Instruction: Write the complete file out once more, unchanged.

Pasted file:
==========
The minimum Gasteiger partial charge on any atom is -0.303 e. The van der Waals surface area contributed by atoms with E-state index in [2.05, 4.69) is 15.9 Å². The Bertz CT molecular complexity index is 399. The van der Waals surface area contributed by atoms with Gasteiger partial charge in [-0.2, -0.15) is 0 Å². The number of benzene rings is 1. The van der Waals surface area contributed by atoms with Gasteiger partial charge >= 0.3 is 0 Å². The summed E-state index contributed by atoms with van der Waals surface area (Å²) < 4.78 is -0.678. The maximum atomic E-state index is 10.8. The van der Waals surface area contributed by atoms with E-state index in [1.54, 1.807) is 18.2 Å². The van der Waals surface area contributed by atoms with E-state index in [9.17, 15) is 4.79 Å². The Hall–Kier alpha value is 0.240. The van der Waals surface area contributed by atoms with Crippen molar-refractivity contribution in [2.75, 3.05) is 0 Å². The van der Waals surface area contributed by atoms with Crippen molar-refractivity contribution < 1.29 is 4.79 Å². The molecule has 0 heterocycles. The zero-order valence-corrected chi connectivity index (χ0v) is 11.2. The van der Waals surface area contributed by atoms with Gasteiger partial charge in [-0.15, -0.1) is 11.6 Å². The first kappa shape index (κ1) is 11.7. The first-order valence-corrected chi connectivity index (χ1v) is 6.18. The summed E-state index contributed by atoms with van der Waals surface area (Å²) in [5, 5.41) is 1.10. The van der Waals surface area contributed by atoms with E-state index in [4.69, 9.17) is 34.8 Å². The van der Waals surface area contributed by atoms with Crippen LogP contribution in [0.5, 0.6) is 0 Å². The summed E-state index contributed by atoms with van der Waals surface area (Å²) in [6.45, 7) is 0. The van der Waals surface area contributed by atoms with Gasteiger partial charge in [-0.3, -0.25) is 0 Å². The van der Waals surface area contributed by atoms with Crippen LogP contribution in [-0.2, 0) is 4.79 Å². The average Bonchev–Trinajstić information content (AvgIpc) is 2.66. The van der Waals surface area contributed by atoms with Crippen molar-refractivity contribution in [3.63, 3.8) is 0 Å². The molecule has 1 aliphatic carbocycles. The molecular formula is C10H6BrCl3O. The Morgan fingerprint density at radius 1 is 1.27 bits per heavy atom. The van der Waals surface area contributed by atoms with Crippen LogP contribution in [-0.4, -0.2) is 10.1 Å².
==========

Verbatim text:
The minimum Gasteiger partial charge on any atom is -0.303 e. The van der Waals surface area contributed by atoms with E-state index in [2.05, 4.69) is 15.9 Å². The Bertz CT molecular complexity index is 399. The van der Waals surface area contributed by atoms with Gasteiger partial charge in [-0.2, -0.15) is 0 Å². The number of benzene rings is 1. The van der Waals surface area contributed by atoms with Gasteiger partial charge >= 0.3 is 0 Å². The summed E-state index contributed by atoms with van der Waals surface area (Å²) < 4.78 is -0.678. The maximum atomic E-state index is 10.8. The van der Waals surface area contributed by atoms with E-state index in [1.54, 1.807) is 18.2 Å². The van der Waals surface area contributed by atoms with E-state index in [9.17, 15) is 4.79 Å². The Hall–Kier alpha value is 0.240. The van der Waals surface area contributed by atoms with Crippen molar-refractivity contribution in [2.75, 3.05) is 0 Å². The van der Waals surface area contributed by atoms with Crippen molar-refractivity contribution < 1.29 is 4.79 Å². The molecule has 0 heterocycles. The zero-order valence-corrected chi connectivity index (χ0v) is 11.2. The van der Waals surface area contributed by atoms with Gasteiger partial charge in [-0.15, -0.1) is 11.6 Å². The first kappa shape index (κ1) is 11.7. The first-order valence-corrected chi connectivity index (χ1v) is 6.18. The summed E-state index contributed by atoms with van der Waals surface area (Å²) in [5, 5.41) is 1.10. The van der Waals surface area contributed by atoms with E-state index in [4.69, 9.17) is 34.8 Å². The van der Waals surface area contributed by atoms with Crippen LogP contribution in [0.5, 0.6) is 0 Å². The summed E-state index contributed by atoms with van der Waals surface area (Å²) in [6.45, 7) is 0. The van der Waals surface area contributed by atoms with Gasteiger partial charge in [-0.3, -0.25) is 0 Å². The van der Waals surface area contributed by atoms with Crippen LogP contribution in [-0.2, 0) is 4.79 Å². The average Bonchev–Trinajstić information content (AvgIpc) is 2.66. The van der Waals surface area contributed by atoms with Crippen molar-refractivity contribution in [3.63, 3.8) is 0 Å². The molecule has 1 aliphatic carbocycles. The molecular formula is C10H6BrCl3O. The Morgan fingerprint density at radius 1 is 1.27 bits per heavy atom. The van der Waals surface area contributed by atoms with Crippen LogP contribution in [-0.4, -0.2) is 10.1 Å².